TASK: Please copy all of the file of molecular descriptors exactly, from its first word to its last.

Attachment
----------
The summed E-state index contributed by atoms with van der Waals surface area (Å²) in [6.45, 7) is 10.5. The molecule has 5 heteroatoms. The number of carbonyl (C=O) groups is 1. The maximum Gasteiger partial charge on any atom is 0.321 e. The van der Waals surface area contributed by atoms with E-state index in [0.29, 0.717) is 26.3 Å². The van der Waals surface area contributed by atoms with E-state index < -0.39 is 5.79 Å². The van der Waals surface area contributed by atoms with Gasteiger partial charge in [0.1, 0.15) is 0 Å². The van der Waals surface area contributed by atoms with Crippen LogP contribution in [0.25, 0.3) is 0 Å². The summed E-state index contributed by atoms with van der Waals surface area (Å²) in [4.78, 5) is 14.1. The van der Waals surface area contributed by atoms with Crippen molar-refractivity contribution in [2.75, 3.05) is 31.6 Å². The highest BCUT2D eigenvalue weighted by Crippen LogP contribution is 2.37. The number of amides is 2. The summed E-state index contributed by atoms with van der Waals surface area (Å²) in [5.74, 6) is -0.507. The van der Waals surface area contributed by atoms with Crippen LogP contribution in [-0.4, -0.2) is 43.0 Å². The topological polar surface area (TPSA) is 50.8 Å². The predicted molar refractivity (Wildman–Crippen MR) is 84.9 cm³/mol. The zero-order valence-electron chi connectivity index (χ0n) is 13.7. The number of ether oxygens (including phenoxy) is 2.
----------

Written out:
The summed E-state index contributed by atoms with van der Waals surface area (Å²) in [6.45, 7) is 10.5. The molecule has 5 heteroatoms. The number of carbonyl (C=O) groups is 1. The maximum Gasteiger partial charge on any atom is 0.321 e. The van der Waals surface area contributed by atoms with E-state index in [0.29, 0.717) is 26.3 Å². The van der Waals surface area contributed by atoms with E-state index < -0.39 is 5.79 Å². The van der Waals surface area contributed by atoms with Gasteiger partial charge in [0.1, 0.15) is 0 Å². The van der Waals surface area contributed by atoms with Crippen LogP contribution in [0.25, 0.3) is 0 Å². The summed E-state index contributed by atoms with van der Waals surface area (Å²) in [4.78, 5) is 14.1. The van der Waals surface area contributed by atoms with Crippen molar-refractivity contribution in [2.75, 3.05) is 31.6 Å². The highest BCUT2D eigenvalue weighted by Crippen LogP contribution is 2.37. The number of amides is 2. The summed E-state index contributed by atoms with van der Waals surface area (Å²) in [5.74, 6) is -0.507. The van der Waals surface area contributed by atoms with Crippen LogP contribution in [-0.4, -0.2) is 43.0 Å². The topological polar surface area (TPSA) is 50.8 Å². The predicted molar refractivity (Wildman–Crippen MR) is 84.9 cm³/mol. The zero-order valence-electron chi connectivity index (χ0n) is 13.7. The number of ether oxygens (including phenoxy) is 2.